Demurrage: Delay and loss of time – Part 1 [Article]


The word “demurrage” is well known amongst maritime industry players. In the Law of Demurrage, 5th Edition 2013, Tiberg, the authors define the term demurrage as being “derived from the verb “demur” in its old sense to tarry, or the French “demeurer”, which means to remain or stay”.

In the context of shipping, it is generally known as a payment provided by the law of contract for the use by the charterer of time beyond that which is considered to be necessary for loading or discharging of a ship or for the performance of certain duties related to the ship.

It’s main use and concern is with respect to loss of time, particularly such loss is directly impacting a ship, not her cargo.

In Ghana, the word has been used widely, to also include the time at which a container is held or waiting at a terminal, even after being discharged from a ship.

The legal implications of these charges on cargo in Ghana shall be analysed in part 2 of this article series.

It is important to note that under a voyage charter party, the owner of the ship pays for the maintenance, insurance, crew wages, and bunkers.

The Charterer is responsible for paying the freight to have goods carried from one load port to a discharge port.

The freight amount will cover the voyage from the load port to the discharge port and a limited period to load and to discharge at the loading and discharge ports respectively. This limited period of allowed time is called “laytime” or “lay days”.

If the charterer exceeds the laytime it is a breach of the charter party and shall be liable to pay damages for such a breach, of which the liquidated damages are called demurrage.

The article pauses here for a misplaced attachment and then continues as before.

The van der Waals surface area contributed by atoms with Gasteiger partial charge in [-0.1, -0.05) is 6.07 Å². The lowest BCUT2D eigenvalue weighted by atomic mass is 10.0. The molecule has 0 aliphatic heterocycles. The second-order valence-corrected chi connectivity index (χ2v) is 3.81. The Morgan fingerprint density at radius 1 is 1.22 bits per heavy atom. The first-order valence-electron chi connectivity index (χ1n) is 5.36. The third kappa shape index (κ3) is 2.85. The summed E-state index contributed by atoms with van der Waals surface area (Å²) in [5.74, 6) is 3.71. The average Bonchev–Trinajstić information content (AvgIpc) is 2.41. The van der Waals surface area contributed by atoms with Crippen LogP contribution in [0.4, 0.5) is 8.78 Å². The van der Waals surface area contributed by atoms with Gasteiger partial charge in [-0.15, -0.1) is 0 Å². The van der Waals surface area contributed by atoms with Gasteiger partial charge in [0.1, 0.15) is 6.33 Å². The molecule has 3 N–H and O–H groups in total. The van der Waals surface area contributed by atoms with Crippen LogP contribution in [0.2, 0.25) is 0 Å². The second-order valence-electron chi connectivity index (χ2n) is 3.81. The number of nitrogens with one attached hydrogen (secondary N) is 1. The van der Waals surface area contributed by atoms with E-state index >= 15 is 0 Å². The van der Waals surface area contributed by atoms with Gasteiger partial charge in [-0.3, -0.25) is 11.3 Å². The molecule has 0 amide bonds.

The amount of demurrage is usually calculated on the market rate payable for the ship at the time of agreeing to the charter party.

The shipowner will want to start laytime as soon as possible because as soon as laytime elapses, the shipowner will start earning demurrage.

It will be the opposite for a charterer, as they would want laytime to start counting as late as possible so that the ship never comes on demurrage.

Depending on what the parties have agreed, laytime tends to start running if three key requirements are met: (1) the ship has arrived at the port; (2) notice of readiness has been given in accordance with the charter party agreement, and (3) the ship is in fact ready.

There are legal definitions to determine the three key requirements, which shall be analysed in part 2 of this article series.

It is important that shippers in Ghana must be very clear as to the express laytime terms with respect to their contractual relationship with a specific shipping line or charterer. Additionally, it is key that a shipper is aware of the amount of demurrage and the calculated rate payable prior to agreeing to any contract.

Maritime Barrister and Oil & Gas specialists

Source: citinewsroom